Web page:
You discuss how films captured the now vanished street music culture of Berlin courtyards, so-called Hinterhöfe - like Werner Herzog's film "Stroszek" (1977), which featured musician and actor Bruno S. performing in Kreuzberg backyards.
I think that Bruno S. really regretted the end of the Berlin Wall because previously you could go into the Hinterhöfe without any problem and perform. It was once a public space; but now there is this sense of property ownership of the Hinterhöfe.
At the end of the 20s and beginning of the 30s, there was a Europe-wide fascination with filming the city, and filmmakers often filmed musicians in Hinterhöfe because they activated those areas that would otherwise look neglected or forgotten. For example, in "Kuhle Wampe," the 1931 film collaboration between Bertolt Brecht and Slatan Dudow, there's a sequence with street musicians performing in a courtyard into which a character - a young man who is desperate because he can't find work - commits suicide by jumping into the Hinterhof.
Which other so-called urban vanishings interested you?
I was very interested in this entire slaughterhouse city, which was by the Storkowerstrasse tram station. It was the biggest slaughterhouse in Europe in the 1880s, and is written about in [Alfred] Döblin's "Berlin Alexanderplatz," and now it's almost gone; there are only a few buildings here and there.
You write that images of Berlin have often been presented as hallucinations since the city has changed so rapidly and chaotically. You extend this to the work of two magicians and projectionists, The Skladanowsky Brothers, who created the first moving images of Berlin.
The whole origin of cinema in Berlin with these brothers is hallucinatory from the beginning. They are doing something that they think is impossible and they don't know how to do it, but they almost hallucinate their way into creating cinema, and not only making the first film images of Berlin but battering together a film projector.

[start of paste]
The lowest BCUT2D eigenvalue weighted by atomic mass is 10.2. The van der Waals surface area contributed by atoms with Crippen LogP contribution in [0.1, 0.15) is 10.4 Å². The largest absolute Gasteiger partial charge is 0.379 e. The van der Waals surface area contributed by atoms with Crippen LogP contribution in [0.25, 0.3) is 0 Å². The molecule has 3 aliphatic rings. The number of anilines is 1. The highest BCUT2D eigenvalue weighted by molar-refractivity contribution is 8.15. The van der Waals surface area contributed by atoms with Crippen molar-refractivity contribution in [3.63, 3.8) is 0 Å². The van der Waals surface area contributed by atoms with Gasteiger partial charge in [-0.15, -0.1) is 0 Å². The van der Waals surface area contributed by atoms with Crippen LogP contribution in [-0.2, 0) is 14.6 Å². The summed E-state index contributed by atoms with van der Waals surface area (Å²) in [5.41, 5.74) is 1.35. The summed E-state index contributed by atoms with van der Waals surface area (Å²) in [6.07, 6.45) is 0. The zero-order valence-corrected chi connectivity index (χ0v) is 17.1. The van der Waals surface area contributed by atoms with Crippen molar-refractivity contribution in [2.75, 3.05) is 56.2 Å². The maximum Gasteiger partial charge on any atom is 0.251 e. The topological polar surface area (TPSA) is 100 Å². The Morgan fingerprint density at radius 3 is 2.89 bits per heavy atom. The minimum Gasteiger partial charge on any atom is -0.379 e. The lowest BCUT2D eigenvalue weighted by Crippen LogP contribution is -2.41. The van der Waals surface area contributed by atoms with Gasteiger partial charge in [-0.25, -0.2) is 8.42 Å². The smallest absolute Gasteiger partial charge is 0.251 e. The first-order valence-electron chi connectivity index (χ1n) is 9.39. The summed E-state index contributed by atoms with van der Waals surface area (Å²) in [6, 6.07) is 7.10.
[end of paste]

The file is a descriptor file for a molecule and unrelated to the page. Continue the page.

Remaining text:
The Skladanowsky brothers created the first moving images of Berlin with this
Whereas people at that time who had enormous resources couldn't build a celluloid film projector, this pair of idiots from Prenzlauer Berg managed to do it in their workshop. The Skladanowskys did their first film screening in November 1895 in Berlin about six weeks before the Lumière Brothers did theirs; but whereas the Lumière brothers went on and became huge celebrities, the Skladanowskys just vanished from history.
Do you feel sentimental about a Berlin undergoing such rapid transformation? Are you still inspired to keep returning to Berlin?
For me it's a kind of life-long thing - maybe I'll do another book in 20 years time about Berlin. I remember the early 1990s nightclub culture as one that was really very vivid and fascinating, and it's gone without a trace. But I don't really feel nostalgic about it because there's always something that grabs your attention in Berlin.
I'm never convinced when I hear that Berlin's becoming homogenized, because it's also the city in which things could pivot very badly. When you see such extravagant sums of money put into areas like Prenzlauer Berg for a renovation project based on tenements built very quickly and in a very shoddy way, it almost reminds you of the extravagances of the 1920s; it's an extravagance that could be annulled almost instantly.
Interview: Stuart Braun
Editor: Kate Bowen